United Airlines Fake Bankruptcy: What If It Was Not an Accident

by Hank Coleman

A six year-old news article appeared on September 8th breaking the story that United Airlines was filing for bankruptcy. Immediately the stock took a nosedive going from an opening of $12.17 to a quick low of $3.00. But, what if the story wasn’t an accident? Short sellers could have had a field day.

A news article appeared on September 8th breaking the story that United Airlines was filing for bankruptcy. Immediately the stock took a nosedive going from an opening of $12.17 to a quick low of $3.00. Rightfully so except….

 

 

The article was originally printed six years ago! A six year-old Chicago Tribune article about United Airline’s 2002 bankruptcy filing was found on the South Florida Sun Sentinel’s website with the date changed to this past Monday. The story was then republished by several other news and financial organizations. The story eventually made its way onto the newswires through Bloomberg.

The company’s stock dipped 75% in the matter of minutes until trading was halted midday. A lot of the selling was attributed to people having automatic sell orders in place. Once the severe selling took place, it just snowballed. The stock quickly rebounded before the close of the day’s trading and was written off as a computer error. The stock finally closed at $10.92 on Monday, down 11%. Other major airline stocks also fell Monday as well.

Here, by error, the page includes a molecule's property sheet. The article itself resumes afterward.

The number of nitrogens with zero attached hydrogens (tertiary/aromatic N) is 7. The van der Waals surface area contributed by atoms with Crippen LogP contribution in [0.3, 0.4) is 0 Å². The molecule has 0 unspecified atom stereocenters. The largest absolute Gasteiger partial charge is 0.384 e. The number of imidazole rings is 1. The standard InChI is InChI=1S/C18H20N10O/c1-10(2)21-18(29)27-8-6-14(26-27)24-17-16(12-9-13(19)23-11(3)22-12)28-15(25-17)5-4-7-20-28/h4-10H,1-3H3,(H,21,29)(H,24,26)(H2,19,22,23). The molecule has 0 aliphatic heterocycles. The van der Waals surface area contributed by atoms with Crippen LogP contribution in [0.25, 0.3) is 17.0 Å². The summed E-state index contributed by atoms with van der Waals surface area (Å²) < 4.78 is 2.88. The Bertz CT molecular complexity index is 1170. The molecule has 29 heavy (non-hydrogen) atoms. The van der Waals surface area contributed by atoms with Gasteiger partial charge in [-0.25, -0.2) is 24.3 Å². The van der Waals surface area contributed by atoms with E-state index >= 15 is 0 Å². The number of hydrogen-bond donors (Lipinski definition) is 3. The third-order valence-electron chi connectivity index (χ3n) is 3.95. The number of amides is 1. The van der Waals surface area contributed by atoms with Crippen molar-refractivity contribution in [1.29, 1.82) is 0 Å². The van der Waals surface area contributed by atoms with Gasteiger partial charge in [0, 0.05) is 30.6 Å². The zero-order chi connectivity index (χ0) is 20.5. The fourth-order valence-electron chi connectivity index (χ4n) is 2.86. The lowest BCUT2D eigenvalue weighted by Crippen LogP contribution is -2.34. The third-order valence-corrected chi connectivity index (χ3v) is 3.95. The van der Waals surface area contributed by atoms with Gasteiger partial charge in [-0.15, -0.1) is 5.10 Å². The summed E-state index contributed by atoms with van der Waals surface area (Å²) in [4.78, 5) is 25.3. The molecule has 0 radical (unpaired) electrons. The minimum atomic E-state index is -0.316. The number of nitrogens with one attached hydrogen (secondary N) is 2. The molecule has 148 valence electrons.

I’m sure that it was most likely a computer glitch, a downfall of living in such an intertwined technological era. But, what if it wasn’t an accident? What if this was an elaborate ploy to make some quick money? What if someone had shorted the stock and then “accidentally” posted a story, got a friend to post a story, or planted a false tip to a reporter about the airlines about to file bankruptcy? This would surely make a very cleaver ploy. It would be kind of like a reverse pump and dump of a penny stock. Short the shares, claim that there is a calamity waiting in the wings, stir up some hype on the internet, and then rake in your dough when to stock tanks before the market has a chance to understand what is really going on. It’s an interesting idea, isn’t it?

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